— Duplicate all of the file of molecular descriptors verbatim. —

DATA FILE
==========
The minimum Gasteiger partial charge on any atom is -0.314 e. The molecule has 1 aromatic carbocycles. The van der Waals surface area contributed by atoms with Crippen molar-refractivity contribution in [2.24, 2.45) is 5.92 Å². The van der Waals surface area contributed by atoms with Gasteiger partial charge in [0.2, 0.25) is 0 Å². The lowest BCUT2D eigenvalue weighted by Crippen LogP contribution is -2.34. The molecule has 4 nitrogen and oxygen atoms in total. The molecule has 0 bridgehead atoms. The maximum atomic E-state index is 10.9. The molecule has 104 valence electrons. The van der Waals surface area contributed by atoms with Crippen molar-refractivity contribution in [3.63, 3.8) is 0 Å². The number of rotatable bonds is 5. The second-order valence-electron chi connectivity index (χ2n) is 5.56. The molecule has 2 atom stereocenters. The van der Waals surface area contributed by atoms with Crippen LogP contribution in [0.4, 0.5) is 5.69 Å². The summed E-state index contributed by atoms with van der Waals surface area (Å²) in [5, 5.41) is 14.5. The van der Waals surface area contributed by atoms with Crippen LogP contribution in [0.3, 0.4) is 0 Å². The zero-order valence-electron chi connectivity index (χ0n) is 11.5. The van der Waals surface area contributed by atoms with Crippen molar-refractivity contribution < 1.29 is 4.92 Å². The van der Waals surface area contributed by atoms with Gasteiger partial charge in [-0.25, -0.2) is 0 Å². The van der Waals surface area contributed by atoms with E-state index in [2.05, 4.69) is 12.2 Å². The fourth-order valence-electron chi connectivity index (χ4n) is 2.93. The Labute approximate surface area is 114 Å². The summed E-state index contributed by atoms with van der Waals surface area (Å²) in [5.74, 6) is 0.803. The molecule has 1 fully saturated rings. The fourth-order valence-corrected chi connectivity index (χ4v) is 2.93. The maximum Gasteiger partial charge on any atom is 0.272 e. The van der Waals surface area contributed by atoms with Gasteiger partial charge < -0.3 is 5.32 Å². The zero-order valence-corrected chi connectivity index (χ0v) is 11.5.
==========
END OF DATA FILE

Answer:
The minimum Gasteiger partial charge on any atom is -0.314 e. The molecule has 1 aromatic carbocycles. The van der Waals surface area contributed by atoms with Crippen molar-refractivity contribution in [2.24, 2.45) is 5.92 Å². The van der Waals surface area contributed by atoms with Gasteiger partial charge in [0.2, 0.25) is 0 Å². The lowest BCUT2D eigenvalue weighted by Crippen LogP contribution is -2.34. The molecule has 4 nitrogen and oxygen atoms in total. The molecule has 0 bridgehead atoms. The maximum atomic E-state index is 10.9. The molecule has 104 valence electrons. The van der Waals surface area contributed by atoms with Crippen molar-refractivity contribution in [3.63, 3.8) is 0 Å². The number of rotatable bonds is 5. The second-order valence-electron chi connectivity index (χ2n) is 5.56. The molecule has 2 atom stereocenters. The van der Waals surface area contributed by atoms with Crippen LogP contribution in [0.4, 0.5) is 5.69 Å². The summed E-state index contributed by atoms with van der Waals surface area (Å²) in [5, 5.41) is 14.5. The van der Waals surface area contributed by atoms with Crippen LogP contribution in [0.3, 0.4) is 0 Å². The zero-order valence-electron chi connectivity index (χ0n) is 11.5. The van der Waals surface area contributed by atoms with Crippen molar-refractivity contribution < 1.29 is 4.92 Å². The van der Waals surface area contributed by atoms with Gasteiger partial charge in [-0.25, -0.2) is 0 Å². The van der Waals surface area contributed by atoms with E-state index in [2.05, 4.69) is 12.2 Å². The fourth-order valence-electron chi connectivity index (χ4n) is 2.93. The Labute approximate surface area is 114 Å². The summed E-state index contributed by atoms with van der Waals surface area (Å²) in [5.74, 6) is 0.803. The molecule has 1 fully saturated rings. The fourth-order valence-corrected chi connectivity index (χ4v) is 2.93. The maximum Gasteiger partial charge on any atom is 0.272 e. The van der Waals surface area contributed by atoms with Gasteiger partial charge < -0.3 is 5.32 Å². The zero-order valence-corrected chi connectivity index (χ0v) is 11.5.